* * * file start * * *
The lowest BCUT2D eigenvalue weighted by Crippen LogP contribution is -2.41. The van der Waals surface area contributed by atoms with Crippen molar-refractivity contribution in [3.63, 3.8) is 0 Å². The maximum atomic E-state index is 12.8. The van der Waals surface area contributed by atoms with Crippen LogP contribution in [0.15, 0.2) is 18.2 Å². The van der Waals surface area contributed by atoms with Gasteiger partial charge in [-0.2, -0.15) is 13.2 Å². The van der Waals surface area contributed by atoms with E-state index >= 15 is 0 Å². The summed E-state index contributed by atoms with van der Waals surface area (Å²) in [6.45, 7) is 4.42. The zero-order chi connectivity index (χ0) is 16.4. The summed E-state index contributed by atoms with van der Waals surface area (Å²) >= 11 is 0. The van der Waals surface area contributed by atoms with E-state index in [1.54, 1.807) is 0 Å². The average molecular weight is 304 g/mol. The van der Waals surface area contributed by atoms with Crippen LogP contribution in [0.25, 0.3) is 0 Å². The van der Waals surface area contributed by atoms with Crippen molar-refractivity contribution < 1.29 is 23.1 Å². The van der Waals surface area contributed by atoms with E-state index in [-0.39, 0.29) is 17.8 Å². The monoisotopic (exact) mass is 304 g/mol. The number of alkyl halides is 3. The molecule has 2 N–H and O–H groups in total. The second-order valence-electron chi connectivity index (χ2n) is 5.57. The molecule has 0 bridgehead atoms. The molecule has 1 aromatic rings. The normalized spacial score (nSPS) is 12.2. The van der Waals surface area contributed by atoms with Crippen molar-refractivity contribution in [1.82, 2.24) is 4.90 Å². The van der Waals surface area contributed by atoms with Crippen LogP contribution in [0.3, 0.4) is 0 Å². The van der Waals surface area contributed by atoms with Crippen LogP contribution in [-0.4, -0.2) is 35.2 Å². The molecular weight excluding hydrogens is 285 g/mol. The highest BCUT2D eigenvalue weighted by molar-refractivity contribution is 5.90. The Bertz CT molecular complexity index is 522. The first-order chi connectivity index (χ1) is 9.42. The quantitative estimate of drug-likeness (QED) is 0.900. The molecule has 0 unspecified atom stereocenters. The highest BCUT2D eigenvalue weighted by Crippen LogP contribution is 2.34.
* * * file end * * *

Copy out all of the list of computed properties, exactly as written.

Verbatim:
The lowest BCUT2D eigenvalue weighted by Crippen LogP contribution is -2.41. The van der Waals surface area contributed by atoms with Crippen molar-refractivity contribution in [3.63, 3.8) is 0 Å². The maximum atomic E-state index is 12.8. The van der Waals surface area contributed by atoms with Crippen LogP contribution in [0.15, 0.2) is 18.2 Å². The van der Waals surface area contributed by atoms with Gasteiger partial charge in [-0.2, -0.15) is 13.2 Å². The van der Waals surface area contributed by atoms with E-state index >= 15 is 0 Å². The summed E-state index contributed by atoms with van der Waals surface area (Å²) in [6.45, 7) is 4.42. The zero-order chi connectivity index (χ0) is 16.4. The summed E-state index contributed by atoms with van der Waals surface area (Å²) >= 11 is 0. The van der Waals surface area contributed by atoms with E-state index in [1.54, 1.807) is 0 Å². The average molecular weight is 304 g/mol. The van der Waals surface area contributed by atoms with Crippen LogP contribution in [0.25, 0.3) is 0 Å². The van der Waals surface area contributed by atoms with Crippen molar-refractivity contribution < 1.29 is 23.1 Å². The van der Waals surface area contributed by atoms with E-state index in [-0.39, 0.29) is 17.8 Å². The monoisotopic (exact) mass is 304 g/mol. The number of alkyl halides is 3. The molecule has 2 N–H and O–H groups in total. The second-order valence-electron chi connectivity index (χ2n) is 5.57. The molecule has 0 bridgehead atoms. The molecule has 1 aromatic rings. The normalized spacial score (nSPS) is 12.2. The van der Waals surface area contributed by atoms with Crippen molar-refractivity contribution in [1.82, 2.24) is 4.90 Å². The van der Waals surface area contributed by atoms with Crippen LogP contribution in [0.3, 0.4) is 0 Å². The van der Waals surface area contributed by atoms with Crippen LogP contribution in [-0.4, -0.2) is 35.2 Å². The molecular weight excluding hydrogens is 285 g/mol. The highest BCUT2D eigenvalue weighted by molar-refractivity contribution is 5.90. The Bertz CT molecular complexity index is 522. The first-order chi connectivity index (χ1) is 9.42. The quantitative estimate of drug-likeness (QED) is 0.900. The molecule has 0 unspecified atom stereocenters. The highest BCUT2D eigenvalue weighted by Crippen LogP contribution is 2.34.